But let's talk about what's important - how does this new album by a reformed Grandaddy actually sound?  Well - exactly as you probably are hoping - exactly like the Grandaddy of old.  If it leaked that they actually recorded "Last Place" right after they finished "Just Like the Fambly Cat" in 2006, no one would question it.  I wouldn't rank this as high as their masterpiece "The Sophtware Slump," but it easily stands toe-to-toe with the rest.  The album kicks off with a great one-two punch, "Way We Won't" and "Brush with the Wild," and never fails to delight from there on out.  There's even a call back to "Sophtware" with the track "Jed the 4th," not only referencing a frequent theme from that record, but even including a snippet of one of the "Jed" songs you can find on "Sophtware." 

My only complaint - they're not playing anywhere near me anytime soon, and I might have to fly my dumb ass out to California just to see them next month.   

Thursday, April 6, 2017

Superchunk - The Breadman 7'' (1991, Matador)

The Breadman 7''

Rating: 10 embroidered shirts out of 10

Another Superchunk gem - the title track is still an exciting one to hear, and the band still plays it occasionally.  You can also find it on the "Tossing Seeds" compilation if you're so inclined.  The real story though is side b, "Cast Iron" - if not my very favorite Chunk song, it's at least top three.  It was also my very first favorite song of theirs, which I'm sure colors my overall ranking at least a little bit.  If "Slack Motherfucker" was that first taste that got me interested in the band, "Cast Iron" was the full shot of heroin that got me totally addicted for life.  This is the seventh physical copy of this song I've owned - this seven inch, LP/CD/cassette of "No Pocky for Kitty" (the full-length it appeared on after this single), and lastly the LP/CD/cassette of the already mentioned "Tossing Seeds" compilation.  I've not got a problem, you've a got a problem for not being as stupid about this band as I am!

Honor Role - Craig Olive 7'' (Homestead, 1988)

Honor Role
Craig Olive 7''

Rating: 6.5 viking settlers out of 10

It should be noted that neither song on this Honor Role record is named "Craig Olive" - yeah, it's one of those seven inches.  I'm not even sure what I mean by that...I've just never liked it when a seven inch has a "name."  Pet peeves don't always have to make sense.  I've always thought of Honor Role as a "spazzy proto-math rock" meets "eighties college rock" band, but only the b-side "Lives Of The Saints No. 135 (Naked Wife)" mostly fits that billing; side a, "Twist!," is kinda boring and uneventful and not a cover of the famous song by the same name.  Both songs can also be found on the compilation that Merge put out in the nineties that was inventively titled "Album."

Cause Co-Motion - I Lie Awake 7'' (Slumberland, 2008)

Cause Co-Motion
I Lie Awake 7''

Rating: 6 future laboratories out of 10

Cause Co-Motion were an underrated jangle pop band from a few years ago that never released a proper album, but had a shit ton of singles (and eventually, a compilation of these singles that would act as a full length).  They had a bunch of really catchy songs but never seemed to make a splash.  This isn't their strongest single, but it's decent - the title track is the strongest of the three short offerings, but all are worth a listen.  I always assumed these guys were from the Midwest, probably getting them confused with the Midwest Beat who have a similar sound, but they were actually from Brooklyn.  Useless information!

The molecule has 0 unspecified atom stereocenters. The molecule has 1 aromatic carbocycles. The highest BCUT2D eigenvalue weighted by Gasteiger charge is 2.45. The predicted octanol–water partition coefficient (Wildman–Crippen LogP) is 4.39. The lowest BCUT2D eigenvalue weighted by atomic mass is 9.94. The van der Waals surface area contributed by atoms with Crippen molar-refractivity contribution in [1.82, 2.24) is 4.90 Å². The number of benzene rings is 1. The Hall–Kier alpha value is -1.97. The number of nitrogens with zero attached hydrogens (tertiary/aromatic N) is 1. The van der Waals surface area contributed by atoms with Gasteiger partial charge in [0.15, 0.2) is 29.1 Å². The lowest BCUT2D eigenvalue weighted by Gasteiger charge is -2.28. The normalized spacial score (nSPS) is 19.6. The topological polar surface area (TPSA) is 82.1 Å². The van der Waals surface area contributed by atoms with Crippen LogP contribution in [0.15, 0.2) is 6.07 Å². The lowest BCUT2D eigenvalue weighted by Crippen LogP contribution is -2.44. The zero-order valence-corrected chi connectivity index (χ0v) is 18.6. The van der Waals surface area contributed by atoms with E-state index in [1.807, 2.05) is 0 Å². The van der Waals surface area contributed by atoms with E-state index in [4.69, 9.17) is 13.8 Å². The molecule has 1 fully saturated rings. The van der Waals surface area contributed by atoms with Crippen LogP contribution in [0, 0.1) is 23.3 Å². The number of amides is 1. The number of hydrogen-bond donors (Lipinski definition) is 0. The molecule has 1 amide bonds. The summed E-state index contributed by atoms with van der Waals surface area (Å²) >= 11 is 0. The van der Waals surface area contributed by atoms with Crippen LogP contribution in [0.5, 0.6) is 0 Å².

Monday, April 3, 2017

Neil Halstead - You Are the Glue 7'' (Brushfire, 2012)

Neil Halstead
You Are the Glue 7''

Rating: 6.5 qwerty keyboards out of 10

This seven inch is strangely upbeat for Neil Halstead.  Released around the same time as his great solo record "Palindrome Hunches," I assume these two songs ("You Are the Glue" / "Tennis for Dennis") were recorded around the same time and just didn't fit the overall vibe of that album.  Mind you this is me completely guessing out of my ass, I could be totally wrong.  They're not bad songs, I'll probably dig them more with some additional listens, but it just isn't what I was expecting from the typically somber and morose Halstead. 

Teenage Fanclub - Long Shot 7'' (Creation, 1998)

Teenage Fanclub
Long Shot 7''

Rating: 5 corner kicks out of 10

This seven inch is for the most die hard of Teenage Fanclub fans only, and even then it would only be for completest reasons.  I ran across it in the bargain bin so no real gain or loss for me to be honest.  The title track is an instrumental the band recorded for the 1998 World Cup, I presume to be used in commercials and promos and whatnot.  It's a rather uneventful but upbeat number, and includes a brief portion of the Velvet Underground's "There She Goes Again" right in the middle of it for unknown reasons.  The b-side is a twelve minute version of this same song called "Loops and Stings," which is designed solely for TV production use.  The fact that they released this at all is pretty funny to me, and probably a sign of just how "football" crazy they are across the pond.

Superchunk - Mower 7'' (Merge, 1992)

Mower 7''

Rating: 9 sharpened blades out of 10

Came across a bunch of Superchunk singles that I was missing from my collection - this is the first of that group.  Obviously, this is a Chunk classic - "Mower" is from what is widely considered one of their best records "On the Mouth," a song that is still often featured in their live sets.  Interestingly, the b-side "On the Mouth" isn't actually on the record "On the Mouth," but for my money it's one of their very best songs - probably the very best non-album track IMO.  It's entirely possible I love this band even more now in my old age than when I first heard them in high school after buying their first singles comp "Tossing Seeds" on a whim.